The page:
About 15 people who live or work near a homeless shelter on Winchester Road met Tuesday night to discuss problems they say have been caused by the shelter and to explore forming a neighborhood organization to work on that and other issues.
Since The Community Inn opened at 824 Winchester Road, panhandling has become a problem, attendees said, and they worry about sex offenders spending time in their neighborhood. Several said they do not think the facility is complying with city government rules. Lexington zoning officials are trying to force the closing of the inn.
The facility, a joint partnership between the Catholic Action Center and Emmanuel Apostolic Church, provides a place for men and women to sleep from 7 p.m. to 8 a.m.
B.W. Blanton Jr., who volunteered to help lead the neighborhood group, held up a list of five registered sex offenders who have listed The Community Inn's address as their home.
"We want to help, but we don't want to give up our quality of life or safety," he said after the meeting.
Ed Clark, who has lived in the neighborhood for 25 years, said he was concerned about the people he sees coming and going from the inn.
"From 8 in the morning until 7 the next night, they're our problem," he said. "It's not safe to go to SuperAmerica (now Speedway) anymore."
Councilman Bill Farmer, whose 5th District includes The Community Inn, organized and led the meeting.
Carrie Berend, volunteer coordinator for The Community Inn, also attended. She said the inn holds computer and résumé-writing classes, Bible studies and a medical clinic at night, and transportation is provided in the morning for people who want to go to the Catholic Action Center on Fifth Street during the day.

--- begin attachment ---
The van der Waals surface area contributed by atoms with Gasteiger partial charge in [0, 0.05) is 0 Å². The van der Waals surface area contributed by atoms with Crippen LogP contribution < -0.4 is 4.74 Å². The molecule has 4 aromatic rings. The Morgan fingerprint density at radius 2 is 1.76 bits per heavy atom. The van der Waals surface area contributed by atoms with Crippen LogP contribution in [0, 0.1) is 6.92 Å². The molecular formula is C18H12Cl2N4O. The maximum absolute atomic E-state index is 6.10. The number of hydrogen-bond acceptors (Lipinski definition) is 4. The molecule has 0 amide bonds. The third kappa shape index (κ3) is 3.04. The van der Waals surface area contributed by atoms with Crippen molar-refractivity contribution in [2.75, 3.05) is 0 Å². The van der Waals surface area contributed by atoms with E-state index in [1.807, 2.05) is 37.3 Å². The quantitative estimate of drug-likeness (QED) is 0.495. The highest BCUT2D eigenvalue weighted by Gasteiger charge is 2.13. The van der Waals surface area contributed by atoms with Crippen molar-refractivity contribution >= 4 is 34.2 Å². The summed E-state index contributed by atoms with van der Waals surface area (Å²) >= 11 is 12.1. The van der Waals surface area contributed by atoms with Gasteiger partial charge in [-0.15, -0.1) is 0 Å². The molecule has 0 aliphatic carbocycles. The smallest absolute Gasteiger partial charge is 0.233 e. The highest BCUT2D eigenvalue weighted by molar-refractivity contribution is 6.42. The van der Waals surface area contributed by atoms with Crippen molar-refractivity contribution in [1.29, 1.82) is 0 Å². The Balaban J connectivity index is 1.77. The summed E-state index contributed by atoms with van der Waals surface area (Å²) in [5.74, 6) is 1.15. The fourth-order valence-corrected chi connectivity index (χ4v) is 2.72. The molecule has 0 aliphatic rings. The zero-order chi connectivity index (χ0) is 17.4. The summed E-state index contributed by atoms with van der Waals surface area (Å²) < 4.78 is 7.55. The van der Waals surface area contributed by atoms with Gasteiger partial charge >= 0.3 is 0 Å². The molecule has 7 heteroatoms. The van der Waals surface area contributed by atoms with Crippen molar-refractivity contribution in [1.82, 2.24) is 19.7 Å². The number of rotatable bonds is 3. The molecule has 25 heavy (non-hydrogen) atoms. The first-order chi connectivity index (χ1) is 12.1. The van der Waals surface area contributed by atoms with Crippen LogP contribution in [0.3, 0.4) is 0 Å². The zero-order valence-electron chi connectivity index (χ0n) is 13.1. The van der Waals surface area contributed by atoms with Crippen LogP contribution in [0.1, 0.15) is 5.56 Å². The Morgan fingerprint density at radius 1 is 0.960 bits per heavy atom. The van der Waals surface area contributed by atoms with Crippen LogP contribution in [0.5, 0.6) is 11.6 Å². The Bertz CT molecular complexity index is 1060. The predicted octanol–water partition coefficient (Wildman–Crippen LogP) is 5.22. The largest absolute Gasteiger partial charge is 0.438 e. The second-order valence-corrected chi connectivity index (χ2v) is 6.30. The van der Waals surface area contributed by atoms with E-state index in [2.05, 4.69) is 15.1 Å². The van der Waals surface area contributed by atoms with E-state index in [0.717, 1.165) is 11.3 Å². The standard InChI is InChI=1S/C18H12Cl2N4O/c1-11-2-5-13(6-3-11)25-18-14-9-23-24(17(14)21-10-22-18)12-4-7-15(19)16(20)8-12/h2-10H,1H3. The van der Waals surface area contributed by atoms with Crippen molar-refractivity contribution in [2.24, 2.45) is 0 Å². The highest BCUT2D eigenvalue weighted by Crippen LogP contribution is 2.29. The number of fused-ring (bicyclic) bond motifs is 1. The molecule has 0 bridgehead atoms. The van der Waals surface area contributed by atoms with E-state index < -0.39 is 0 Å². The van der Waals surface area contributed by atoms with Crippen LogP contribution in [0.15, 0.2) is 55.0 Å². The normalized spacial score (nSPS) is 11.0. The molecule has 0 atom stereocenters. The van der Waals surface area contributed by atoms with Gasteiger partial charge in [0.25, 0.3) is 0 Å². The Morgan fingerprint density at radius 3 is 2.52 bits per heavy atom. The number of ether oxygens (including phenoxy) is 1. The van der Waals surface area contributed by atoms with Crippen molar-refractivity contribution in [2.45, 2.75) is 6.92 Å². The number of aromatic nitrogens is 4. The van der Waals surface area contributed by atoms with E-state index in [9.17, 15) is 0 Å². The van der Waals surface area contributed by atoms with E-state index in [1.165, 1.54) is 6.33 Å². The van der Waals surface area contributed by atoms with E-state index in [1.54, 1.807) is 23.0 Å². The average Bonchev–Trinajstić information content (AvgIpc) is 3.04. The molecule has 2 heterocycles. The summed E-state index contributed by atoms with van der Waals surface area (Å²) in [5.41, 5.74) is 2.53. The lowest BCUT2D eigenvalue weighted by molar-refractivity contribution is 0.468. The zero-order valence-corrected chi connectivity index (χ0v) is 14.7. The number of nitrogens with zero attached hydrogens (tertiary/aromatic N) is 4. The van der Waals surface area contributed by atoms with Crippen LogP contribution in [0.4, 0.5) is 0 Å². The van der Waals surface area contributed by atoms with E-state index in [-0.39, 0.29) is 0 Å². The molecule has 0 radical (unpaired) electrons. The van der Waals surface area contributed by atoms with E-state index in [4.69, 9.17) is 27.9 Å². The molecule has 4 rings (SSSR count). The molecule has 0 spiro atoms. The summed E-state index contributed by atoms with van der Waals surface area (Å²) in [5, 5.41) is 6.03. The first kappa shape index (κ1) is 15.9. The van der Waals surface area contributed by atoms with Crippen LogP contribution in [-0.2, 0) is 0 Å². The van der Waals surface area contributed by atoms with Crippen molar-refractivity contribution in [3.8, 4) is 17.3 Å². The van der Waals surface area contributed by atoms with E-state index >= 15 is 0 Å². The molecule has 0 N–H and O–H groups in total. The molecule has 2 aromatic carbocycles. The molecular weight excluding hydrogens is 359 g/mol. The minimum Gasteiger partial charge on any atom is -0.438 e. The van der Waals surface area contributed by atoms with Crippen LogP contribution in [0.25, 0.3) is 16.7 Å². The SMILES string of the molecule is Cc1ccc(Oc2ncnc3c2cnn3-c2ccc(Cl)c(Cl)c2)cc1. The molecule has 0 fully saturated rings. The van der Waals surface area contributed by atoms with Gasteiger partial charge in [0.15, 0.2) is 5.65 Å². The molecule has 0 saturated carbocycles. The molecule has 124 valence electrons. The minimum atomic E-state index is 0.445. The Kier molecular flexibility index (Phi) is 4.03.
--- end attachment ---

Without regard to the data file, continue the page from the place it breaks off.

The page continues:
Several who attended raised questions about the facility's compliance with zoning and related rules. "I for many years have had to comply with what a zoning designation is," said Mark Jeter, who owns property near The Community Inn. "If they're allowed to use it out of compliance, how is anyone else protected?"
Lexington zoning officials have said that a conditional-use permit allows a church at the Winchester Road site, but that The Community Inn is not a church. City zoning inspectors have said the facility is in violation of its permit granted by the Board of Adjustment. The board will hold a hearing on the matter at 1 p.m. Friday.
The neighbors also raised questions about a second-floor women's shelter The Community Inn opened in the building on Sunday night. Berend said it has room for 40 women.
The Community Inn does not have a certificate of occupancy from the city's building inspection department to allow people to sleep on the second floor, and that floor had not been inspected by fire officials as a sleeping facility when it opened.
On Tuesday, the city's planning commissioner met in the mayor's office with the fire marshal and director of building inspection to discuss the issue.
"Building Inspection has issued a certificate of occupancy for the facility, but only to operate a church," Derek Paul sen, commissioner of planning, said in a statement. "Fire has inspected and approved it for that same use. A certificate of occupancy for a sleeping facility would be required, but that decision hinges on the Board of Adjustment's decision this Friday."
Paulsen said that although the inn does not have a final inspection from the fire marshal's office, the fire marshal found "there are no life safety issues that need to be addressed immediately as long as no more than 40 people are sleeping on the second floor."
Herald-Leader staff writer Beverly Fortune contributed to this report. Karla Ward: (859) 231-3314. Twitter: @HLpublicsafety.